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Starfish Sleep, when, how and where.


Do starfish sleep? And if they do, where do starfish sleep? The easiest answer for this is no. They do not sleep. The long answer depends on the species of starfish you are looking at.

There are different body types of starfish, each with a unique behavioral mechanism and life history. Take the class Asteroidea, where there are more than 1800 known species, and Ophiuroidea with more than 1600 species. You will come across big and small types of starfish. Some of these animals will hide under the sand all through their lives while others will hide under rocks. You can also come across others that often move quite freely in the open.

For those that hide under the rocks or sand all through their lives, you might be tempted to assume that they sleep under their hiding places. As far as sleeping is concerned, starfish are always moving all the time. More often they are just looking for food. Some of them are scavengers and others are active predators. There are also starfish that are fully herbivorous.

Starfish sleep, when and where.

Are sleeping this starfish?

You will also find starfish that only come out under the cover of darkness in the evenings, and people assume that they sleep through the day. In reality, during the day they are basically waiting. So, to answer the question where do starfish sleep, the easiest answer would be where they live (under rocks or under the sand) but that is not necessarily the case, because as we have already seen, they barely ever sleep in the first place.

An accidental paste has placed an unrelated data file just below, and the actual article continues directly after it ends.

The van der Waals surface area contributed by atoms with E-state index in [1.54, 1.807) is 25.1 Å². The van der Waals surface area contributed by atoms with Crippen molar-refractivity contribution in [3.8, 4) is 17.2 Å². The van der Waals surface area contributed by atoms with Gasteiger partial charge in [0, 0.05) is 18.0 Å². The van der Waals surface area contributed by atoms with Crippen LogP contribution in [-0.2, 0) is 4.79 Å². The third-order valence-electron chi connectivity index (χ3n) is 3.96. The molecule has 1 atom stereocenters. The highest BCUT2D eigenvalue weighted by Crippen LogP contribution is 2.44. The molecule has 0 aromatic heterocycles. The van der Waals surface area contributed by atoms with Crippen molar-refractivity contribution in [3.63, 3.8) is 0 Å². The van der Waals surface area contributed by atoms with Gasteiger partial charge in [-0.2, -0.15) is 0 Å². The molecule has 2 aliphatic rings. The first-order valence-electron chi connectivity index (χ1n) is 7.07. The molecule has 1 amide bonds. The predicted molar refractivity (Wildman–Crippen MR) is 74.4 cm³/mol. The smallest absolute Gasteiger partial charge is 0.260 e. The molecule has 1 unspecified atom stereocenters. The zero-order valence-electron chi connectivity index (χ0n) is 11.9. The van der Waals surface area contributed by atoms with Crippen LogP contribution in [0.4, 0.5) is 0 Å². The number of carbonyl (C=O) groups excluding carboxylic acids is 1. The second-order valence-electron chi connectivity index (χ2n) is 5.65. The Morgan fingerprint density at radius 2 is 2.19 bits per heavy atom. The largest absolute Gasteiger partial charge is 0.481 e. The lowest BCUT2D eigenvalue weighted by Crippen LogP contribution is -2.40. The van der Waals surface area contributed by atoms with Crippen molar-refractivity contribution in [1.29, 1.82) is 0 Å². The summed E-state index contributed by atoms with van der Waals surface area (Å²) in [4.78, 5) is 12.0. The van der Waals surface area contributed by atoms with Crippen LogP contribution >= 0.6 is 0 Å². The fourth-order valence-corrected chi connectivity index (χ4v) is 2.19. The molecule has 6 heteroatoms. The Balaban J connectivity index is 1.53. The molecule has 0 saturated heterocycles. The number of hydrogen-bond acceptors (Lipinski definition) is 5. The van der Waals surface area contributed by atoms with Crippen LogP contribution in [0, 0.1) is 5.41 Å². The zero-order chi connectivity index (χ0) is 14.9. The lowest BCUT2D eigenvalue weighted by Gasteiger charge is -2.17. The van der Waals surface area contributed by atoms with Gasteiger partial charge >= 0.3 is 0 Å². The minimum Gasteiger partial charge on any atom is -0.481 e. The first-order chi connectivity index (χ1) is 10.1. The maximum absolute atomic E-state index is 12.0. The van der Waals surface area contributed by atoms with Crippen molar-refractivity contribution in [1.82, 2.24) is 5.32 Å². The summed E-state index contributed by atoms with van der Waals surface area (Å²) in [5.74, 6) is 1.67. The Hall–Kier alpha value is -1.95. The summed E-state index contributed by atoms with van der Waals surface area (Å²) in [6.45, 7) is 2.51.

Most of these fish possess a decentralized CNS. Because of this reason, their bodies are generally covered with lots of sensory cells especially at the tip of their arms. It is through these cells that they detect changes in the lighting conditions, chemical concentration, touch and change in currents around them. Given that most of them are highly sensitive, they respond so fast and this is why they are constantly moving from one place to the other.

There are species of starfish that will hide under rocks and opportunistically wait for their prey. The moment they sense the presence of their prey (dead fish or fish poop), they scurry out of their hideout, grab their food and tug it back to their hiding place to feast. So, technically, assuming there is no stimuli in their environment to challenge them to move to a different place, the starfish will do everything in their hiding place.